Thursday, September 15, 2011

Swearing 2

OK, Heath Lowrance has inadvertently provoked me into writing that post about swearing, the one I couldn't be bothered to yesterday. There is so much to say on the subject that I didn't know where to start, but now I do.

To be fair on the guy who complained in the Amazon review, Royston Blake is a heavy swearer. But he's based on the kind of heavy swearer that we all know exists. There are tons of them out there in every corner of the western world, punctuating their short phrases with expletives and not even aware of it. The fact that people complain so much about coming across this in books (my ones anyway) just shows me how powerful language is. These are simply words, most of them only four letters, but they cause so much upset. They spark violence and high blood pressure and heart attacks. They put up huge barriers between people.

Confession: I also get pissed off by swearing. A few years ago I was watching Jonathan Ross, and I noticed that he was ramping up the "fuck" count big time. Every show of his I watched thereafter (God help me), the cuss count stayed high. It was so obvious that a backstage conversation had taken place where it was decided (probably by committee) that more swearing was the way to go. So old Wossy obliged, finding opportunities to shoe-horn in those babies no matter what. Wossy, it don't work. Swearing to shock is a dead end. Authentic swearing slips out against the swearer's will. It's natural. It's wholesome.

It's funny.

That's what I get from hanging around heavy swearers. I just love the power of these words, the explosive effect of one being dropped at the perfect moment. But what if everyone loved them? Worse still, what if people just weren't bothered by them, not even batting an eyelid at an avalanche of class A obscenities? They would lose their power, and they would just be sad little words.

Which would be no fun at all.

Wednesday, September 14, 2011

Because you're mine, I cross the line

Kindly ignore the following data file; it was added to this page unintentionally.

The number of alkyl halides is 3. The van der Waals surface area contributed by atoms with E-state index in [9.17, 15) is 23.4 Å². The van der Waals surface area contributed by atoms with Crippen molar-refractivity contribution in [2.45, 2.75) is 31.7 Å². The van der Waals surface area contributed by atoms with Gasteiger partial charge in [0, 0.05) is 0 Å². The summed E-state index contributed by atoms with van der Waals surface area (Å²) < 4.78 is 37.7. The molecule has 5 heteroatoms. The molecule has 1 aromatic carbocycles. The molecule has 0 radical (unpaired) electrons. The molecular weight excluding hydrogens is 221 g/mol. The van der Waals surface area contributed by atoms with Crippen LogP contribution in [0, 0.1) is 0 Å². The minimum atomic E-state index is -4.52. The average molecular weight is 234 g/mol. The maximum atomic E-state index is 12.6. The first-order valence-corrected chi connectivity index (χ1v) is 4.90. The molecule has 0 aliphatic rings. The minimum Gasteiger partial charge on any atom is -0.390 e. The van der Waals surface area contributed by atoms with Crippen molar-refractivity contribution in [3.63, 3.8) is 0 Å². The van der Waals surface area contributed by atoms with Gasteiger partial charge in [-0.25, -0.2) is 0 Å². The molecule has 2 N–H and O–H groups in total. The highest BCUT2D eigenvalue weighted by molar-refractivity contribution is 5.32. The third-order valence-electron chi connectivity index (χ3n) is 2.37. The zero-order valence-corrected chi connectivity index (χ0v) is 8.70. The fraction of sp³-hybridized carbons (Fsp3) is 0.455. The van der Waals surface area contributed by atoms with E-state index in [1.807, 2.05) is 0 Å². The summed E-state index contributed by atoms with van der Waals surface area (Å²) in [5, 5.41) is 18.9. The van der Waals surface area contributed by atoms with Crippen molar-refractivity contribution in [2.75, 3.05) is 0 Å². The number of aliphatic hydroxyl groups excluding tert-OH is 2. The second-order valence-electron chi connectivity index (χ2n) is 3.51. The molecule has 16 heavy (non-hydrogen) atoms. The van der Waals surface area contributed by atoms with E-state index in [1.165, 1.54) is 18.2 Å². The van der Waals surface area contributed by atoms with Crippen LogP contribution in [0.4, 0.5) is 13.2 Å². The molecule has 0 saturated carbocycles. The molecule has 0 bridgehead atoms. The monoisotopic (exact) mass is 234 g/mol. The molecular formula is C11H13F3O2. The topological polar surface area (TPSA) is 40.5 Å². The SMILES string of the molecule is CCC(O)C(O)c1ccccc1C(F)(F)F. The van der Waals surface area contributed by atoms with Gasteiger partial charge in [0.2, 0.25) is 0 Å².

From a recent reader review of One Dead Hen on Amazon:

"I don't mind the odd swear word in a story where it is relevant but there is a line and this book crosses it for me"

I was going to write an eloquent, measured riposte, touching on subjects such as authenticity of speech and the innate beauty in all language, but do you know what? Fuck it.

Thursday, September 01, 2011


I've had some lows in my writing life this year. In February I had to abandon a half-written novel. Hopefully I'll pick it up again but it seemed dead at the time. Then I had an event at the local library where no one turned up who I didn't already know. These are the things that can happen to a writer. (This writer, at least.)

But you also get highs - I got to jet over to New York for BEA. I got to say I'm finally a full-time writer (although that's not necessarily a good thing, me being laid off from my day job). And yesterday I had the biggest high of all - finishing an MS.

I wrote "The End" a few weeks ago, but the cigar I had then didn't taste right, knowing as I did how many problems were still lurking in that MS, crying to be fixed. So I've spent the interim tackling them, and now the bug list is down to zero. I have run the spell check (never a small task with my books) and the MS is printed out, ready for one last pass of pencil editing which I have never found to be that onerous.

Out of all the milestones in all the cycles a writer goes through, I think this is my favourite. For months you walk around, weighed down by something and not even realising it. It is the problems, the battle that is always going on somewhere in your head. And that battle is won.

I took the dogs out for a walk and looked at the sun setting behind the Malvern Hills and felt like I had snorted cocaine (I hadn't, I promise). I could look at trees and birds and even dustbins and see the beauty in them. But it will be short-lived, won't it, that dustbin moment? Already I have something else planned, a great idea for a book just waiting to be put into words. Or maybe I could re-animate one of those dead MSs. And the moment you type that first sentence, the problems begin all over...

Until I get the dustbin moment again.